Dealing with Accusations Biblically
By David Strope
Life was simpler when I was a child in the 1960s. No PlayStations, iPads, or computers. My brothers and I, when bored, were shooed outdoors by a caring mother to play. My three brothers and a few neighbor boys would gather our ball gloves, bats, and balls, choosing sides and mimicking the exploits of major league ballplayers in our ragtag baseball game. When it was my turn in the batter’s box, the PA announcer, Bob Shepherd, intoned, “Now batting for the New York Yankees, Mickey Mantle, number 7.”
Our games, however, inevitably degenerated into arguments and conflict, the neighbor boys often stomping home in anger. The problem? The batter was the umpire! And, unlike my hero Mickey, I never struck out!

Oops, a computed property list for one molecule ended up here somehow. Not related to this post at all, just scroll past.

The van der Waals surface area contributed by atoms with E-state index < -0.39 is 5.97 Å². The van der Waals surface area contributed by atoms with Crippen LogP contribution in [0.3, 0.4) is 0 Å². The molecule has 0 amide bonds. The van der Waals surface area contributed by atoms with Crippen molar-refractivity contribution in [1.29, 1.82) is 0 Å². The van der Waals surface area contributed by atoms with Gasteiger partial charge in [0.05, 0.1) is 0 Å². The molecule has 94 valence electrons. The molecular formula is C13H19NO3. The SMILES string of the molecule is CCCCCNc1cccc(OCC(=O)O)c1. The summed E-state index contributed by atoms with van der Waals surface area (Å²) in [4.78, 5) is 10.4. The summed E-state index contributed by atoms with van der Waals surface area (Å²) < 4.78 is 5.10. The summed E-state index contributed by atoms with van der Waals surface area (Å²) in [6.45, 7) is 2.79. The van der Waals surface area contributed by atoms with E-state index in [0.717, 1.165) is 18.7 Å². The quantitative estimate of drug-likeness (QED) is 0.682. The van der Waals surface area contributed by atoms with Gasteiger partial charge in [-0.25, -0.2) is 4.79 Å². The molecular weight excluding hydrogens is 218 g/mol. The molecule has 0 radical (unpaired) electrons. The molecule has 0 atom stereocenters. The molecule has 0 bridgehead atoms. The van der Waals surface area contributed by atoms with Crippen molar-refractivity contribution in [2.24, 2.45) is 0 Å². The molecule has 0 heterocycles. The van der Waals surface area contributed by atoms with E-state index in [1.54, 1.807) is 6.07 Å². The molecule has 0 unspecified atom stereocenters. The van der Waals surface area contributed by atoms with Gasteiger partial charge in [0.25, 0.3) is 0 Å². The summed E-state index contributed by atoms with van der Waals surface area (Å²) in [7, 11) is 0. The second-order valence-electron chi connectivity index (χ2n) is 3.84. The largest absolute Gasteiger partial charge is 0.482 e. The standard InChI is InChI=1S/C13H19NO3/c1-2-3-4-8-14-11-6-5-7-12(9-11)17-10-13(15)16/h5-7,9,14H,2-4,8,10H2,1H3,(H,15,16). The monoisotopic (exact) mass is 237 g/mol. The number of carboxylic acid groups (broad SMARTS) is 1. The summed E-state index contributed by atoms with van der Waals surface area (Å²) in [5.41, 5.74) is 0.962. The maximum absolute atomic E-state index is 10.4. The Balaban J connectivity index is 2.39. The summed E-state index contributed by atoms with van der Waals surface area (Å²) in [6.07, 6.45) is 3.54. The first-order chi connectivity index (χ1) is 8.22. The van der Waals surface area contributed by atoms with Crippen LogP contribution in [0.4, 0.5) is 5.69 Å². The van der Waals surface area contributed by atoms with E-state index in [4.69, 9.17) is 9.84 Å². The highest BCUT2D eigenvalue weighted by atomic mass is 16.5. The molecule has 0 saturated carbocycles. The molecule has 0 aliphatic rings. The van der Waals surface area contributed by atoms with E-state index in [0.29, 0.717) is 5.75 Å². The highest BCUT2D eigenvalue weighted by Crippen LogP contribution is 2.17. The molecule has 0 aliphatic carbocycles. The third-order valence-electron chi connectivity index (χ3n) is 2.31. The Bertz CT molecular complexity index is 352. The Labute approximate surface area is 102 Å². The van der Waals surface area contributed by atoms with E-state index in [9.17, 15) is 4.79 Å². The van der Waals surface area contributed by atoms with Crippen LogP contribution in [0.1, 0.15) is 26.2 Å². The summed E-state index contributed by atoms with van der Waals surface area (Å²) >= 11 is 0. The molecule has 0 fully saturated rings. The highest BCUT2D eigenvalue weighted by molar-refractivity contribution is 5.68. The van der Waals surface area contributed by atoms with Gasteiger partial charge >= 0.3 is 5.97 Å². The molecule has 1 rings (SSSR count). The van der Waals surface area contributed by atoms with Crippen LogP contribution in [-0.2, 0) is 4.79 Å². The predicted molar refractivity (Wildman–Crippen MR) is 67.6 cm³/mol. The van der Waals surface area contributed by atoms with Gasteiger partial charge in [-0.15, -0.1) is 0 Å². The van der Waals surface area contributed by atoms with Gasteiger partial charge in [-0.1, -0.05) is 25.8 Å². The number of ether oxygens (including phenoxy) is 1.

Baseball without an umpire is chaos. Society with no umpire is similarly chaotic. “Little truths” compete, with the Truth sidelined. My “truth” trumps your “truth,” because it is mine and I sincerely feel it!
Contemporary culture is roiling with accusations hurled against politicians and preachers, employers and employees alike. These dramas play out on stages large and small. Accusations are lodged, the truth of which seems to be determined only by the general plausibility of the scenario and the sincerity of the accuser.
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